Data breaches have compromised 2.6 billion personal consumer records in the past two years, with a rapid rise since last year, according to an independent study Apple published Thursday.
Increasing threats to consumer data stored in the cloud underscore a need for end-to-end data encryption like Advanced Data Protection for iCloud, launched in 2022, Apple said.
“Bad actors continue to pour enormous amounts of time and resources into finding more creative and effective ways to steal consumer data, and we won’t rest in our efforts to stop them,” said Craig Federighi, Apple’s senior vice president of Software Engineering. “As threats to consumer data grow, we’ll keep finding ways to fight back on behalf of our users by adding even more powerful protections.”
Apple-commissioned study of rising data breaches shows need for more cloud-based end-to-end encryption
Apple published a study entitled “The Continued Threat to Personal Data: Key Factors Behind the 2023 Increase,” conducted by Massachusetts Institute of Technology professor Dr. Stuart Madnick. It followed a similar report last year that showed threats had already reached historic levels.
The new study “found clear and compelling proof that data breaches have become an epidemic, threatening sensitive and personal consumer data the world over,” Apple said, saying companies increasingly implement end-to-end encryption.
Advanced Data Protection for iCloud
And of course Apple pointed at its own Advanced Data Protection for iCloud functionality:
The total number of data breaches more than tripled between 2013 and 2022 — exposing 2.6 billion personal records in the past two years alone — and has continued to get worse in 2023. The findings underscore that strong protections against data breaches in the cloud, like end-to-end encryption, have only grown more essential since last year’s report and the launch of Advanced Data Protection for iCloud.
With Advanced Data Protection for iCloud, which uses end-to-end encryption to provides Apple’s highest level of cloud data security, users have the choice to further protect important iCloud data even in the case of a data breach. iCloud already protects 14 sensitive data categories using end-to-end encryption by default, including passwords in iCloud Keychain and Health data. For users who enable Advanced Data Protection for iCloud, the total number of data categories protected using end-to-end encryption rises to 23, including iCloud Backup, Notes and Photos.
As data digitization increases, hackers evolve
The report shows that the rise in data breaches is fueled by the “increasing digitalization of users’ personal and professional lives,” Apple said. And hackers are always getting better at getting past security practices, compromising previously reliable defenses.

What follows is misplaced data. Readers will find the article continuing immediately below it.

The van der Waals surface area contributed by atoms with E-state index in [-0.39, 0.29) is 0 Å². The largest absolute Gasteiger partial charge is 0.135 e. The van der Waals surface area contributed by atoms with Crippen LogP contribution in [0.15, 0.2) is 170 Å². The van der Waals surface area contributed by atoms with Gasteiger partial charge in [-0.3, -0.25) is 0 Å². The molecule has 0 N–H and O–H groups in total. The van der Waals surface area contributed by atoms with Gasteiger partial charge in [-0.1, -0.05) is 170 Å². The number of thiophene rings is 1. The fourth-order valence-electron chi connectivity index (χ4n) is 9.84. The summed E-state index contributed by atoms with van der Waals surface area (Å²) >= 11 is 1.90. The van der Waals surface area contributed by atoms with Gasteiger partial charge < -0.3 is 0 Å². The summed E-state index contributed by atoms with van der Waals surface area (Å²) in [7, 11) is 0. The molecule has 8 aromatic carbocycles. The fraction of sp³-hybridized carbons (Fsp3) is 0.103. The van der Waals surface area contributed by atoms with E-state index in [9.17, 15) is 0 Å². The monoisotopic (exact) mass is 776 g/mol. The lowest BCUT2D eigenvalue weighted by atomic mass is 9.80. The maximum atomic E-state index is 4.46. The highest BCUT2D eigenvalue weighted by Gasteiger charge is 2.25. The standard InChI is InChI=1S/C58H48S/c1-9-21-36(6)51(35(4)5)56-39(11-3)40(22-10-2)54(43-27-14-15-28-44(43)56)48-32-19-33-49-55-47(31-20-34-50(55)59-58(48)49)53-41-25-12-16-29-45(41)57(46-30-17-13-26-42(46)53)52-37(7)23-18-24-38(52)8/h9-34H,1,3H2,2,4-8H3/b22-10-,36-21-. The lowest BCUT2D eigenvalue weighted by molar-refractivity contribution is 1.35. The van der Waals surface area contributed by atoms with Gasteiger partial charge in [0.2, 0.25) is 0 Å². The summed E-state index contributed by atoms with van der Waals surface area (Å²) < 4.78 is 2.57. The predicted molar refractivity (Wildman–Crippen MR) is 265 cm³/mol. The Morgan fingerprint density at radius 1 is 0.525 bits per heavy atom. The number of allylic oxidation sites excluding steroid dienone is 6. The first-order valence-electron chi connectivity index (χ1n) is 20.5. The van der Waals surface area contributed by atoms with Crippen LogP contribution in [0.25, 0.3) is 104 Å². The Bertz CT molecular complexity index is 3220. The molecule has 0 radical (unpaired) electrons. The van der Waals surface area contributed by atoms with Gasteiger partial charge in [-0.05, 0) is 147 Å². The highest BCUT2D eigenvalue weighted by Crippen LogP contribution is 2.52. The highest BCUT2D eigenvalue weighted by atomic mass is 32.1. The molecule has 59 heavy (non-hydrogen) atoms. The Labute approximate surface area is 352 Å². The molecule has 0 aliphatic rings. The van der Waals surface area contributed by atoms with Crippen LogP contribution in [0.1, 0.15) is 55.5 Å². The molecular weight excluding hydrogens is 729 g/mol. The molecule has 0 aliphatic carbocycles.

And the report also shows consumers can do everything right to protect their sensitive data but still suffer breaches when they entrust it to organizations that store it in readable form. It cites the common example of a hacker attacking an organization in order to get to the true target, a partner organization with tougher security. They then steal credentials and other information.
Apple’s Lockdown Mode
So Apple touts its “long track record of engineering powerful and innovative features make its products the most secure on the market.”
The company said:
With Lockdown Mode, Apple developed a protection for those who may be targeted by extreme threats like mercenary spyware because of who they are or what they do. Apple’s Advanced Data Protection for iCloud is another feature the company has developed to protect users against growing threats to their data, keeping most user data in iCloud protected even in the case of a data breach in the cloud.
Ransomware attacks rising
Regarding increasing breaches in 2023, Apple cited a survey finding that more than 80 percent of breaches involved data stored in the cloud, after attacks targeting cloud infrastructure nearly doubled from 2021 to 2022.
The company noted two reasons for this, citing the growth of ransomware attacks:
- Increased targeting of consumer data by ransomware gangs.
- Coordinated campaigns that compromised vendors or their products to target customers.
The threat of ransomware has only grown in 2023, as shown by the fact that there were nearly 70 percent more attacks reported through September 2023 than in the first three quarters of 2022. In fact, experts found that there were more ransomware attacks through September 2023 than in all of 2022 combined. This has led to alarming trends in the U.S. and abroad, with more than double the accounts getting breached in the first half of 2023 compared to the first half of 2022 in the U.K., Australia, and Canada combined.